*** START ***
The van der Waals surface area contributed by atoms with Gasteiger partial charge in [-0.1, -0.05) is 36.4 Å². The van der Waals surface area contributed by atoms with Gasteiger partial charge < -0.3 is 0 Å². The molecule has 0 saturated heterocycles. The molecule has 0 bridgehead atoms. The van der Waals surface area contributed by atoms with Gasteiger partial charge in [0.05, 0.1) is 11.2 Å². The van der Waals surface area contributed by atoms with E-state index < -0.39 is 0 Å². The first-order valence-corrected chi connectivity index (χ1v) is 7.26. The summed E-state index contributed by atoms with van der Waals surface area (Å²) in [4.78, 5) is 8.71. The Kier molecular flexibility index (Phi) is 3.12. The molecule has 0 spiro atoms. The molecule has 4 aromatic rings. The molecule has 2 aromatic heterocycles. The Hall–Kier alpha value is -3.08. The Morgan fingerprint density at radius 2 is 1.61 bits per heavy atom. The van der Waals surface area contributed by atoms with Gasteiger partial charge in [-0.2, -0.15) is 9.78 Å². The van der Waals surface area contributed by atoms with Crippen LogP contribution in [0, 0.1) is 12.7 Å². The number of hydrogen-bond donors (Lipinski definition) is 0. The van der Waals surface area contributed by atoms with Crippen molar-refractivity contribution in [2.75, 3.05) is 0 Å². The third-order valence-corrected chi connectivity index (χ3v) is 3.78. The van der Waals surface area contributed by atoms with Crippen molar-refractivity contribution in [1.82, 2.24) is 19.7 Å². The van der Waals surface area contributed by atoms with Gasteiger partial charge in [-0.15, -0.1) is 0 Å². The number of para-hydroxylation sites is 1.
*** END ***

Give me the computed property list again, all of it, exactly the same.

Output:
The van der Waals surface area contributed by atoms with Gasteiger partial charge in [-0.1, -0.05) is 36.4 Å². The van der Waals surface area contributed by atoms with Gasteiger partial charge < -0.3 is 0 Å². The molecule has 0 saturated heterocycles. The molecule has 0 bridgehead atoms. The van der Waals surface area contributed by atoms with Gasteiger partial charge in [0.05, 0.1) is 11.2 Å². The van der Waals surface area contributed by atoms with E-state index < -0.39 is 0 Å². The first-order valence-corrected chi connectivity index (χ1v) is 7.26. The summed E-state index contributed by atoms with van der Waals surface area (Å²) in [4.78, 5) is 8.71. The Kier molecular flexibility index (Phi) is 3.12. The molecule has 0 spiro atoms. The molecule has 4 aromatic rings. The molecule has 2 aromatic heterocycles. The Hall–Kier alpha value is -3.08. The Morgan fingerprint density at radius 2 is 1.61 bits per heavy atom. The van der Waals surface area contributed by atoms with Gasteiger partial charge in [-0.2, -0.15) is 9.78 Å². The van der Waals surface area contributed by atoms with Crippen LogP contribution in [0, 0.1) is 12.7 Å². The number of hydrogen-bond donors (Lipinski definition) is 0. The van der Waals surface area contributed by atoms with Crippen molar-refractivity contribution in [2.75, 3.05) is 0 Å². The third-order valence-corrected chi connectivity index (χ3v) is 3.78. The van der Waals surface area contributed by atoms with Crippen molar-refractivity contribution in [1.82, 2.24) is 19.7 Å². The van der Waals surface area contributed by atoms with Gasteiger partial charge in [-0.15, -0.1) is 0 Å². The number of para-hydroxylation sites is 1.